Table of Contents
- IE8 Version
- IE8 Browser Mode
- IE8 Document Mode
- Developer Tools
This document gives the complete description to make your site compatible to IE6 as well as IE8. As you know, when we are moving our existing application to a new browser, we face lots of problems. In this white paper, we will discuss those things in detail and know the right approach to do things so that we can prevent ourselves from mash. Some of the challenges which we face while supporting new browser are knowing how we start, and whether we are using the right approach? This is the only way by which we can do these things or we can do some more research? Will our solution work on every machine like IE8 that has different versions in Window7 and XP machine? These are the questions which we always have in our mind when we are supporting a new browser, so let's talk about them in detail.
Before starting on any new project, we must have to work on details. This is also true for IE8 migration work, so let's start with little bit of details. Most interesting thing about IE8 is that it has a different version for XP and Windows 7, so if you are planning to support IE8 on XP, IE8 on Window 7 or in both, then make note of it since Windows 7 IE8 behaves a little differently than the one in XP. It is not true that your code will work idly in both Windows 7 and XP machine. To make it compatible in both, you need to work on both.
IE8 Browser Mode
Browser mode controls the way in which Internet Explorer identifies itself to the server hosting a webpage. When you use the developer tools to change the browser mode, Internet Explorer reloads the webpage from the hosting server.
Migrating the existing site to IE8 is not an easy task and sometimes it is even not possible to migrate the old one to a new IE8 browser without changing its structure. Changing structure you know is a big challenge since the site is already running in production environment and users are using it and are used to it. And also there are great changes that changing structure will hamper functionality.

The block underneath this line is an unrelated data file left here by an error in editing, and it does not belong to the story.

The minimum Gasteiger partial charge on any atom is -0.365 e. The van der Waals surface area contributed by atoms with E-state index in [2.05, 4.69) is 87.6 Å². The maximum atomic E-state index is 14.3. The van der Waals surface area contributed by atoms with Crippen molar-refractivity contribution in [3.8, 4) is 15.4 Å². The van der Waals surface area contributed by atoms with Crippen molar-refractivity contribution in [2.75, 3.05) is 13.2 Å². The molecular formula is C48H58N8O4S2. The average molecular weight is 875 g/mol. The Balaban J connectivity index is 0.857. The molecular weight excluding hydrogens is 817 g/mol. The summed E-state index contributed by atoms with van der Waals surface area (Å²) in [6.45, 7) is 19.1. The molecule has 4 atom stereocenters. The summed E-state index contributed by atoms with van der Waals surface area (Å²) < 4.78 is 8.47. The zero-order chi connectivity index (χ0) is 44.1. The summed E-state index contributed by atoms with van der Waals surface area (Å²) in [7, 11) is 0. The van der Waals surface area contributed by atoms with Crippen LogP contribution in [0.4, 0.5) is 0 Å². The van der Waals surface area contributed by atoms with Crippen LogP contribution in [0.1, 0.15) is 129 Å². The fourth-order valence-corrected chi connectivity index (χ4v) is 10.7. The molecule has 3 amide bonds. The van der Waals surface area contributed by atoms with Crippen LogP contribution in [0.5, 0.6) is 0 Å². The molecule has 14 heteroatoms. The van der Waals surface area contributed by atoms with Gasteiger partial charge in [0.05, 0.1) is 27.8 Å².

As this is not the new problem and lots of IE8 user have faced this problem. Microsoft understands the risk involved with this, hence they have provided three browser modes.
- IE8 Compatibility view
Those sites which are running on IE6 can be run on the IE7 with some changes. These changes can be major but not the structural hence risk is less. IE7 browser mode means that it will behave the same like the IE7 browser however it is running on IE8 browser but internally it is using IE7 browser engine. This is all handled by IE8 browser. We need not worry about this. Just take care about which mode we need to use.
IE8 browser mode is the mode which follows the latest web Standard. It throws the errors if any standard would not be followed so running the site in IE8 mode is a tough task, but it is good in the long run.
IE8 Compatibility View
IE8 compatibility view is the same as IE8 mode but it neglects some of the web Standard and it is a kind of quick fix where you can run your site by neglecting some standards. Most of the legacy behavior that no longer exists in IE8 Standards Mode was supported by IE8 Compatibility view.
IE8 Document Mode
Document compatibility defines how Internet Explorer renders your webpages.
Like IE8 browser mode, IE8 has 3 different documents modes. So the question arises here as to why they have 3 different browser modes. So the region is the same supporting the legacy application which either involved lots of risk or is unable to migrate some parts.
In most cases, Microsoft recommends that websites use the HTML5 document type in order to support the widest variety of established and emerging standards, as well as the broadest range of web browsers. The following example shows how to specify the HTML5 document type.
<title>Enabling Standards Mode</title>
This webpage uses the <!doctype> directive to
specify the HTML5 document type.
In some cases, existing websites may not display correctly when displayed in IE8. This can happen for any number of reasons, including (but not limited to) the following:
- The design of a site may rely on the behavior of a specific version of a browser and that behavior has changed in later versions of the browser, such as conditional comments, version vectors, and user-agent detection.
- The design of a site may rely on non-standard behavior.
- The design of a site may rely on functionality that is no longer supported in the latest versions of various standards or browsers.